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396 SOUTHERN CALIFORNIA LAW REVIEW [Vol. 44:305

of, Treason, Bribery, or other High Crimes and Misdemeanors . . . .

Despite a plethora of discussion, the scope of the power thus conferred
has not received adequate analysis.3 Many questions remain unanswered.
Did the Framers intend to confer unlimited power to impeach?
Do the words "high crimes and misdemeanorss" presuppose
conduct punishable by the general criminal law, an indictable crime?
Does the Constitution contemplate that impeachment shall be a criminal
proceeding in any sense? Criminal or not, do the words "high
crimes and misdemeanors" have ascertainable limits? If they have
such limits, is an impeachment and conviction outside these limits reviewable
by the courts? Impeachment is too important in the Constitutional
scheme to be left to the poiticians; and we need to look beyond
the Senate's own precedents to the roots and constitutional history
of impeachment.

To understand what the Framers had in mind we must begin
with English law, for nowhere did they more evidently take off from
that law than in drafting the impeachment provisions. The very terms
"impeachment," "treason, bribery, or other high crimes and misdemeanors"
were lifted bodily from the English law. The age-old division
of functions between the House of Representatives and the Senatee.4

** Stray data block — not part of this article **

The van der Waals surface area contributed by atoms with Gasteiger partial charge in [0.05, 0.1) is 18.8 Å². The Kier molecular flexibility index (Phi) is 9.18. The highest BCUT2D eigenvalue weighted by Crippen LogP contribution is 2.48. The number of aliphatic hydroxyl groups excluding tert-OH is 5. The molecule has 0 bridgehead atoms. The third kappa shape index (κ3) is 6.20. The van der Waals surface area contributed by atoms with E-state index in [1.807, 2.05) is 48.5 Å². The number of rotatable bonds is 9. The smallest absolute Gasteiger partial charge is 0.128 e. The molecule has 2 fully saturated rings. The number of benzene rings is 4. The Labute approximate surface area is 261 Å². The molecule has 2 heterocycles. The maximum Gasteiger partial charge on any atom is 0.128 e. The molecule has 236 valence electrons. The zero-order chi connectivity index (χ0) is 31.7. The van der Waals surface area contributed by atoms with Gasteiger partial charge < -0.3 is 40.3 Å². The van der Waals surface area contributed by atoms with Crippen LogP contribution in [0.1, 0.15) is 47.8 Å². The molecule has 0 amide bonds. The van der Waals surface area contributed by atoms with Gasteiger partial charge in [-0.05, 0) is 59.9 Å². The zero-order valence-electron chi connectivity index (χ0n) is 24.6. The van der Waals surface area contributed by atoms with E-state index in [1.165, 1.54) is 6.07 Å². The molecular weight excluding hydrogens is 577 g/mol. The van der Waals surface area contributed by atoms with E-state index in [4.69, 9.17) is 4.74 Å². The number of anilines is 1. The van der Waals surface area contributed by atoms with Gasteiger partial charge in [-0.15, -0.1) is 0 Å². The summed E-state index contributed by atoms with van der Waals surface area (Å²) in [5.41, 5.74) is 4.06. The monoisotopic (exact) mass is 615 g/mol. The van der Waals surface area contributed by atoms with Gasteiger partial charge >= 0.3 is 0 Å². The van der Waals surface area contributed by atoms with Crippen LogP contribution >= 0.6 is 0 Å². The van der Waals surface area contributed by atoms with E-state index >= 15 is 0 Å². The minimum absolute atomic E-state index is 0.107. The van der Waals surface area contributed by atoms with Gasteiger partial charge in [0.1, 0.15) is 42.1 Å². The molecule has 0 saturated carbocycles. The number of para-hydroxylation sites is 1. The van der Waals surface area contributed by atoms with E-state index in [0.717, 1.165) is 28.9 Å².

Aware, in the words of James Wilson, that "numerous and dangerous
excresences" had disfigured the English law of treason, the Framers
delimited and defined treason and thereby, as Wilson told the Pennsylvania
Ratification Convention, put it beyond the power of Congress to
"extend the crime and punishment of treason."5 They banned the related
bill of attainder and corruption of blood,6 they replaced an unimpeachable
King with an impeachable President: and, profiting from
Charles II's pardon of the Earl of Danby, 7 they withheld from the President
____________________________________________________________________________
3. Professor Kurland said with respect to removal of judges. "There is more literature
than learning." Kurland, The Constitution and the Tenure of Federal Judges: Some
Notes from History,
36 U. CHI. L. REV. 663, 668 (1969).
4. THE FEDERALIST, supra note 2, No. 65 (A. Hamilton) at 425.
5. 2 WILSON, WORKS 663 (R. McCloskey ed. 1967); (hereinater cited as WILSON); 2
J. ELLIOT, DEBATES IN THE SEVERAL STATE CONVENTIONS ON ADOPTION OF THE CONSTITUTION
469 (2d ed. 1836) (hereinafter cited as ELLIOT).
6. U.S. CONST. art. I, § 9(3); art. III, § 3(2). For discussion of bills of attainder, see
Z. CHAFEE, THREE HUMAN RIGHTS IN THE CONSTITUTION 90 et seq. (1956) (hereinafter cited
as CHAFEE); J. BELLAMY, THE LAW OF TREASON IN ENGLAND IN THE LATER MIDDLE AGES
177-205 (1970).
7. In the midst of his impeachment proceeding, the Earl of Danby produced a

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